At a recent meeting, the Social Justice Action Team approved working through the Board of Mission & Outreach to establish a long-term relationship with the Dysart Community Center. The reason for this decision is that the center embraces the same purpose as our team: to serve the needs of the marginalized, oppressed, and often forgotten. The mission statement of the Dysart Community Center is: To provide educational and developmental opportunities for low-income children and adults in our local communities.
Dysart Community Center is a 501(c)(3) non-profit organization established in 1962 by a group of 12 determined volunteers to provide basic health and educational resources to local families on the verge of poverty. Educating those in need was the first priority for these volunteers and remains so today. From its founding more than fifty years ago, Dysart Community Center has expanded its services to provide a variety of educational programs for thousands of West Valley residents in our local communities. Today it proudly serves our community with GED, ESL, and citizenship courses for adults; after-school and summer care for youth; and access to various basic needs resources for families and individuals.
The center believes that by empowering the community through education while providing relief from various social and economic stresses, it can play an important part in helping community members reach the full potential of their character and capabilities. Dysart Community Center’s work with migrant families and assisting homeless is very much in line with the priorities of the Church of the Palms Social Action Team.
Most of us take a lot for granted, including a permanent address, a place to lay our head at night, a place we call home. But an increasing number of people are homeless across the United States, in Arizona, in Maricopa County and in our own communities. A recent newspaper article reported the number of homeless in Glendale doubled over the previous year and Surprise, that counted no homeless as recent as 2014, is identifying a homeless population, albeit small, but very visible and of concern to many residents.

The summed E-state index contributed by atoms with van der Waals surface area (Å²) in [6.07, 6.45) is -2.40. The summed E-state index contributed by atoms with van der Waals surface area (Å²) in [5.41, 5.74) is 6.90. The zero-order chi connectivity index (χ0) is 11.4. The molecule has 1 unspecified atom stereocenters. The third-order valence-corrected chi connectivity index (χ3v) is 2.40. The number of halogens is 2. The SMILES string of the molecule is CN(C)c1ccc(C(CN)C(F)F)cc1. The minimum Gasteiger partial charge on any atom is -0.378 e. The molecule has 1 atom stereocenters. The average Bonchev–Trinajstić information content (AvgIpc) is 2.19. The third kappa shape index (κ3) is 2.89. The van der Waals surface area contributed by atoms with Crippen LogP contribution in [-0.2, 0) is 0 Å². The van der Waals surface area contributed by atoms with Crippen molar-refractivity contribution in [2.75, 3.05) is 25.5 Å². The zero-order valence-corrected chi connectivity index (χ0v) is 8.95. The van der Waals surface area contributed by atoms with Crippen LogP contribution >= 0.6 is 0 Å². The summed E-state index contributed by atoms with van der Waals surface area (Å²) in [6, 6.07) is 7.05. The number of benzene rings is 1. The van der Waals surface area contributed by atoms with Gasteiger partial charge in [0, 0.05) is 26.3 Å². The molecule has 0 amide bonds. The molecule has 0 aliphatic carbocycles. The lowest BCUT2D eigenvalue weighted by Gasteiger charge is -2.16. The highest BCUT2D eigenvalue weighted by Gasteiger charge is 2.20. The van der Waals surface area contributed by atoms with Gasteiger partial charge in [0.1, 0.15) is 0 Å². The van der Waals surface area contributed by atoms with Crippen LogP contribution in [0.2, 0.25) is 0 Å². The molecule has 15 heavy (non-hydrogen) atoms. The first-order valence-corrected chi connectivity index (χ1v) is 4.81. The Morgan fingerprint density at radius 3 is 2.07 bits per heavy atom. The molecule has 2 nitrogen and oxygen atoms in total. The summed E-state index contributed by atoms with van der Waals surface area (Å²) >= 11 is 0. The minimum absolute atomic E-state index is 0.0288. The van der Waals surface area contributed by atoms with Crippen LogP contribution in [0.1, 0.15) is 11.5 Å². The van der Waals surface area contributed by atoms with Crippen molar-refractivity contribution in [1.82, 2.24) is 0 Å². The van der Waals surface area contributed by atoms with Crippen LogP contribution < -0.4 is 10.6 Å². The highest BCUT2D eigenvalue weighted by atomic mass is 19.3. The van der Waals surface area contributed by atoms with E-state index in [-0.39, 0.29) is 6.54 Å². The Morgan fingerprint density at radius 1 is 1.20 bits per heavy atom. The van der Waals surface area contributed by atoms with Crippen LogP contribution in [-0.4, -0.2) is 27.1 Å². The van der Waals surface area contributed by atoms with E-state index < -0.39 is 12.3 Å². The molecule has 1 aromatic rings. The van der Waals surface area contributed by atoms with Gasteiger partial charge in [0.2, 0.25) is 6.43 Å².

What is the face of the homeless? From data gathered in January of 2017, single adults account for 72% of the homeless population; men make up 64% of that number. Families represent 27% of the population. In Maricopa County 35% of the homeless were over 45 years of age; 6% were over 62, up from 4% in 2015.
The Social Justice Action Team is seeking ways for our church to be a leader in addressing this growing concern in Sun City and the West Valley. Members of the committee have been in conversation with Lutheran Social Services of the Southwest, the sponsors of IHELP (Interfaith Housing Emergency Lodging Program). Team members have visited an active IHELP church and have shared information and a timeline with the Church Council.
IHELP is a working program that provides case management, life planning, finance counseling, job search and preparation, employment services, health care referrals, vital documentation assistance and enrollment in public benefits through LSS staff supervision and guidance. Individuals in the program have 90 days of shelter and meals at no charge. The goal of the program is to move persons from homelessness to self-sufficiency. Multiple churches provide places of shelter and a meal; a Lutheran Social Services case worker implements the IHELP program and provides the services.
At this point the SJAT has more questions than answers. As we continue to develop a plan of action and work in cooperation with other churches to address the needs of the homeless, be in prayer for the homeless and those who provide shelter/food to meet their daily needs. For more information on this project please contact: Max Klinkenborg firstname.lastname@example.org.
The Church of the Palms Social Justice Action Team has begun a conversation on ways we might continue to learn about and engage with the people living in Israel/Palestine.
75 COTP members attended the fellowship breakfast in March at which Daoud Nassar spoke (founder of the Tent of Nations outside of Bethlehem). 20 members participated in a four-week study group held in the spring of 2017. We would like to continue to build on the interest and support expressed by congregation members to these two events. The team came up with three possible ways of continuing our learning and ministry in this part of the world. (There may be others and you are welcome to suggest them.)
Please take a minute to email Beth Moore at email@example.com to let her know if you are interested in any, or all of the following. Your response at this time is not a final commitment, but a way to hear from those of you who have an interest. Please include your full name in your email.
Engaging in additional learning opportunities about Israel/Palestine. For example a four week study using a text/written materials, or a DVD / film followed by discussion.
Being part of a group to receive email updates from Beth on events in Israel / Palestine (approximately monthly) with a request to take “action”. This usually means making a call to congressional representatives to express your opinion / thoughts about the issue. Often “talking points” are provided if you wish to use them.
Participation in a 10 -14 day trip to the Holy Land that would include opportunities to hear from both Israelis and Palestinians about their search for a just peace, as well as visits to some of the historical holy sites. This would also include a visit to the Tent of Nations with opportunities to volunteer. Timing to be decided but could be Fall of 2019 or Spring of 2020.
Contributing to or helping to raise funds for a special gift to the Tent of Nations – for example olive or fruit trees, or a piece of equipment they need. This might be done in conjunction with a planned trip and could be taken by the group travelling to the farm.